You are not allowed to drink any alcohol and then get behind the wheel of a car in Croatia. The country has a zero tolerance of drink driving brought about by years of alcohol related road deaths.
Must Have Documents
You will need to have your driving licence, both the photo and the paper parts and have your car insurance certificate. It also helps if you have a copy of your passport with you when driving. The RAC also recommend you have a green card as extra proof of your insurance.
50 kilometres per hour in built up areas
90 kilometres per hour on open roads
110 km/h on dual carriageways (freeways)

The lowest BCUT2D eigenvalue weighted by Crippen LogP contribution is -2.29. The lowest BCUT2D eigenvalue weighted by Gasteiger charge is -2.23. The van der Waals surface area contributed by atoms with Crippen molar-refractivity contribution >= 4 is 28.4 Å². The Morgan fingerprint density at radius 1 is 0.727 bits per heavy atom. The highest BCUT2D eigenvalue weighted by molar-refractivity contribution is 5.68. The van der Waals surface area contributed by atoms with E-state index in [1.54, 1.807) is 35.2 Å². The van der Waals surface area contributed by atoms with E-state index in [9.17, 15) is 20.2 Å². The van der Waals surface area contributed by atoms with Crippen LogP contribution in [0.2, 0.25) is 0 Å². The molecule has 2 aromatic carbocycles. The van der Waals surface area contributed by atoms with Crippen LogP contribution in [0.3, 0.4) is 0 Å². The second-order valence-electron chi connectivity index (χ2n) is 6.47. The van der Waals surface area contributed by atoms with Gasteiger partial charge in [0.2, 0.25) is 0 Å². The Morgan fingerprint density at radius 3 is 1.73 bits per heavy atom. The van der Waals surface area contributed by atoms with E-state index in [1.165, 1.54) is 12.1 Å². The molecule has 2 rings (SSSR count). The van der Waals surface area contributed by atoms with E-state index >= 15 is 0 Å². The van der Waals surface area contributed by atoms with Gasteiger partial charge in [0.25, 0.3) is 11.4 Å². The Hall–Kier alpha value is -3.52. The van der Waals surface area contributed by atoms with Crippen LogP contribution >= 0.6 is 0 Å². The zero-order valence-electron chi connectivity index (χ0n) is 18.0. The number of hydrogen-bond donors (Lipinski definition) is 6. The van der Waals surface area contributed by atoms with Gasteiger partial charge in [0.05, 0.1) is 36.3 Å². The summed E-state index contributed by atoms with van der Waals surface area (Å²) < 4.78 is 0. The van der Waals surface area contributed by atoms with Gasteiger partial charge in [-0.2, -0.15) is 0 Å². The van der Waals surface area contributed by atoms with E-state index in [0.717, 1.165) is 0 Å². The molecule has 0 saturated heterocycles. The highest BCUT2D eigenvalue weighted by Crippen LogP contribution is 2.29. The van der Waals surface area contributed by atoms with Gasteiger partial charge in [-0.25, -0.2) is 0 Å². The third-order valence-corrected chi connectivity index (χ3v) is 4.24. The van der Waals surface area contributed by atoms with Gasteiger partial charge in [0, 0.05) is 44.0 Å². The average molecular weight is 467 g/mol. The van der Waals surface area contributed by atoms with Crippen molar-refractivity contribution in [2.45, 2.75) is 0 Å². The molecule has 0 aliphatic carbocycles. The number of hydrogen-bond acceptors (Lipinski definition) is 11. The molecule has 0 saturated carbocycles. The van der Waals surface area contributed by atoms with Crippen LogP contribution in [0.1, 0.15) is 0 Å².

130 kilometres per hour on motorways
Caravans and cars towing a trailer must not go faster than 80 kph.
Police can collect on-the-spot fines for speeding.
Minimum Driving Age
You have to be 18 to drive in Croatia but car hire companies will insist you are at least 21 and even then may have to pay a young drivers' excess.
Safety Camera Warning Devices
Safety camera warning devices are not illegal in Croatia but speed limits are there for a reason. Given Croatia's terrible road death numbers you'd be advised to stick to them.
On the Spot Fines
On the spot fines are used by Croatian police for all minor traffic offences including speeding. If you don't have the cash on you, you'll be taken to a bank. If you still have no cash to pay with, the car will be impounded until you can pay.
Child Safety Rules
Children under twelve cannot travel in the front of the car. If travelling in the rear, they must have appropriate restraints or seats.
A minimum of third party insurance is compulsory in Croatia. You're recommended to have a green card to prove it as well.